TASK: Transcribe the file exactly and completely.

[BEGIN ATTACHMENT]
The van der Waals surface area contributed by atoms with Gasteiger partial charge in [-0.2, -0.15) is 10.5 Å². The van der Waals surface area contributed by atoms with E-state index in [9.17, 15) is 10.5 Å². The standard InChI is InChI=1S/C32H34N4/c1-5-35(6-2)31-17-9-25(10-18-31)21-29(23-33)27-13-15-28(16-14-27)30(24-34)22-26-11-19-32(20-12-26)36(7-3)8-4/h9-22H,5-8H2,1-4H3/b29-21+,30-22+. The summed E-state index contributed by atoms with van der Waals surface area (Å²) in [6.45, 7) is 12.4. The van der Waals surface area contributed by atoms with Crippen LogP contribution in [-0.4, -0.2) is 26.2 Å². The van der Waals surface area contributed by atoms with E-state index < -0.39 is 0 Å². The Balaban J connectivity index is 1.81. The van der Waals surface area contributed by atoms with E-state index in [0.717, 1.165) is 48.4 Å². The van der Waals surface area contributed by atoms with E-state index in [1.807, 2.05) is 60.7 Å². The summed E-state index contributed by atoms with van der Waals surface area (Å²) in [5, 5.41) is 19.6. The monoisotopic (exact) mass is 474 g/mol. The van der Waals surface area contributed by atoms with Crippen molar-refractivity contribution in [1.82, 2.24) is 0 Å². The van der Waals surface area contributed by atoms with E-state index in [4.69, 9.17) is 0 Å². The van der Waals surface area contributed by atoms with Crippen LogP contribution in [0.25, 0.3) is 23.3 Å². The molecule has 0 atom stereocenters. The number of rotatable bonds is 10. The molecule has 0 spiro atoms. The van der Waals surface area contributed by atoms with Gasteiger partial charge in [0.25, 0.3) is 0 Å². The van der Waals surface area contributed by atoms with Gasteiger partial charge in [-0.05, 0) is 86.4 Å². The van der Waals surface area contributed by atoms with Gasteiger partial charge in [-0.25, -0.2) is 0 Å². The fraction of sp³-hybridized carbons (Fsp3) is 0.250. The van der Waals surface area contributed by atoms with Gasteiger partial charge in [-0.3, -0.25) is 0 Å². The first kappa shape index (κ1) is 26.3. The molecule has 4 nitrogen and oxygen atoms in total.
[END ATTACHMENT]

The van der Waals surface area contributed by atoms with Gasteiger partial charge in [-0.2, -0.15) is 10.5 Å². The van der Waals surface area contributed by atoms with E-state index in [9.17, 15) is 10.5 Å². The standard InChI is InChI=1S/C32H34N4/c1-5-35(6-2)31-17-9-25(10-18-31)21-29(23-33)27-13-15-28(16-14-27)30(24-34)22-26-11-19-32(20-12-26)36(7-3)8-4/h9-22H,5-8H2,1-4H3/b29-21+,30-22+. The summed E-state index contributed by atoms with van der Waals surface area (Å²) in [6.45, 7) is 12.4. The van der Waals surface area contributed by atoms with Crippen LogP contribution in [-0.4, -0.2) is 26.2 Å². The van der Waals surface area contributed by atoms with E-state index < -0.39 is 0 Å². The Balaban J connectivity index is 1.81. The van der Waals surface area contributed by atoms with E-state index in [0.717, 1.165) is 48.4 Å². The van der Waals surface area contributed by atoms with E-state index in [1.807, 2.05) is 60.7 Å². The summed E-state index contributed by atoms with van der Waals surface area (Å²) in [5, 5.41) is 19.6. The monoisotopic (exact) mass is 474 g/mol. The van der Waals surface area contributed by atoms with Crippen molar-refractivity contribution in [1.82, 2.24) is 0 Å². The van der Waals surface area contributed by atoms with E-state index in [4.69, 9.17) is 0 Å². The van der Waals surface area contributed by atoms with Crippen LogP contribution in [0.25, 0.3) is 23.3 Å². The molecule has 0 atom stereocenters. The number of rotatable bonds is 10. The molecule has 0 spiro atoms. The van der Waals surface area contributed by atoms with Gasteiger partial charge in [0.25, 0.3) is 0 Å². The van der Waals surface area contributed by atoms with Gasteiger partial charge in [-0.05, 0) is 86.4 Å². The van der Waals surface area contributed by atoms with Gasteiger partial charge in [-0.25, -0.2) is 0 Å². The fraction of sp³-hybridized carbons (Fsp3) is 0.250. The van der Waals surface area contributed by atoms with Gasteiger partial charge in [-0.3, -0.25) is 0 Å². The first kappa shape index (κ1) is 26.3. The molecule has 4 nitrogen and oxygen atoms in total.